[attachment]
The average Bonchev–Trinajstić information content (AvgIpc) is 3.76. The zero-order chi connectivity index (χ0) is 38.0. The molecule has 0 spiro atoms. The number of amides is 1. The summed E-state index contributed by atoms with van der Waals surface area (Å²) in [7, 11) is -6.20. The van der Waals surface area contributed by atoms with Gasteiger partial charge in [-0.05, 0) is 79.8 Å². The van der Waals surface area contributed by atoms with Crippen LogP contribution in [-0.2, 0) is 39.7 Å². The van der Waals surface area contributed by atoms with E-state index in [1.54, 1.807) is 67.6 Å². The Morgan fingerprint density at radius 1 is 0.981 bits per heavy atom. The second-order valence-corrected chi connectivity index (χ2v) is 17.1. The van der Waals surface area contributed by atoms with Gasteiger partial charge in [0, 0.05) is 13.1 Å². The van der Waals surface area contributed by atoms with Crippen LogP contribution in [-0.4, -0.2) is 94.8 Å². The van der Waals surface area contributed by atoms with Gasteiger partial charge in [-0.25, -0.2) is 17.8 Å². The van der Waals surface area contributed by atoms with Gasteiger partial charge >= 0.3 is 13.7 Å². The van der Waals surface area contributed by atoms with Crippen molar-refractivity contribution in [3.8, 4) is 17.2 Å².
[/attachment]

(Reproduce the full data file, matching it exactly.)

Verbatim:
The average Bonchev–Trinajstić information content (AvgIpc) is 3.76. The zero-order chi connectivity index (χ0) is 38.0. The molecule has 0 spiro atoms. The number of amides is 1. The summed E-state index contributed by atoms with van der Waals surface area (Å²) in [7, 11) is -6.20. The van der Waals surface area contributed by atoms with Gasteiger partial charge in [-0.05, 0) is 79.8 Å². The van der Waals surface area contributed by atoms with Crippen LogP contribution in [-0.2, 0) is 39.7 Å². The van der Waals surface area contributed by atoms with E-state index in [1.54, 1.807) is 67.6 Å². The Morgan fingerprint density at radius 1 is 0.981 bits per heavy atom. The second-order valence-corrected chi connectivity index (χ2v) is 17.1. The van der Waals surface area contributed by atoms with Gasteiger partial charge in [0, 0.05) is 13.1 Å². The van der Waals surface area contributed by atoms with Crippen LogP contribution in [-0.4, -0.2) is 94.8 Å². The van der Waals surface area contributed by atoms with Gasteiger partial charge in [-0.25, -0.2) is 17.8 Å². The van der Waals surface area contributed by atoms with Gasteiger partial charge >= 0.3 is 13.7 Å². The van der Waals surface area contributed by atoms with Crippen molar-refractivity contribution in [3.8, 4) is 17.2 Å².